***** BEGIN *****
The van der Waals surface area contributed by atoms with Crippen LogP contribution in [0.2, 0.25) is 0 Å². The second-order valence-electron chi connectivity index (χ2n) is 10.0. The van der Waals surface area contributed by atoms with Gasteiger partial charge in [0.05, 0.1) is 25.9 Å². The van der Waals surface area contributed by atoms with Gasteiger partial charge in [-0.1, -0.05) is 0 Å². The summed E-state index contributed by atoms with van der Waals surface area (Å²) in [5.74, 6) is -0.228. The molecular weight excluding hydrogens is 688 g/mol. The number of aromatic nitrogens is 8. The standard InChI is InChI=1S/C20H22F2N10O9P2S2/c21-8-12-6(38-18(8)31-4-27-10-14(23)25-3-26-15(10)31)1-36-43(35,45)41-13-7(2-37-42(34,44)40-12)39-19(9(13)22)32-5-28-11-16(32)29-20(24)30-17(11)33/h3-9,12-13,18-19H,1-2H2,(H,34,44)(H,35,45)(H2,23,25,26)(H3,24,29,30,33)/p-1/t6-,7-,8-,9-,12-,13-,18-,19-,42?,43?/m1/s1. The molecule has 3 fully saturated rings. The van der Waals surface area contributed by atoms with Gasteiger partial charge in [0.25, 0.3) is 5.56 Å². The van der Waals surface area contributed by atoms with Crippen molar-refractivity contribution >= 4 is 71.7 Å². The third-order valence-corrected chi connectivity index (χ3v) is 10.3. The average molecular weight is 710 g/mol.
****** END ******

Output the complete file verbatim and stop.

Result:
The van der Waals surface area contributed by atoms with Crippen LogP contribution in [0.2, 0.25) is 0 Å². The second-order valence-electron chi connectivity index (χ2n) is 10.0. The van der Waals surface area contributed by atoms with Gasteiger partial charge in [0.05, 0.1) is 25.9 Å². The van der Waals surface area contributed by atoms with Gasteiger partial charge in [-0.1, -0.05) is 0 Å². The summed E-state index contributed by atoms with van der Waals surface area (Å²) in [5.74, 6) is -0.228. The molecular weight excluding hydrogens is 688 g/mol. The number of aromatic nitrogens is 8. The standard InChI is InChI=1S/C20H22F2N10O9P2S2/c21-8-12-6(38-18(8)31-4-27-10-14(23)25-3-26-15(10)31)1-36-43(35,45)41-13-7(2-37-42(34,44)40-12)39-19(9(13)22)32-5-28-11-16(32)29-20(24)30-17(11)33/h3-9,12-13,18-19H,1-2H2,(H,34,44)(H,35,45)(H2,23,25,26)(H3,24,29,30,33)/p-1/t6-,7-,8-,9-,12-,13-,18-,19-,42?,43?/m1/s1. The molecule has 3 fully saturated rings. The van der Waals surface area contributed by atoms with Gasteiger partial charge in [0.25, 0.3) is 5.56 Å². The van der Waals surface area contributed by atoms with Crippen molar-refractivity contribution >= 4 is 71.7 Å². The third-order valence-corrected chi connectivity index (χ3v) is 10.3. The average molecular weight is 710 g/mol.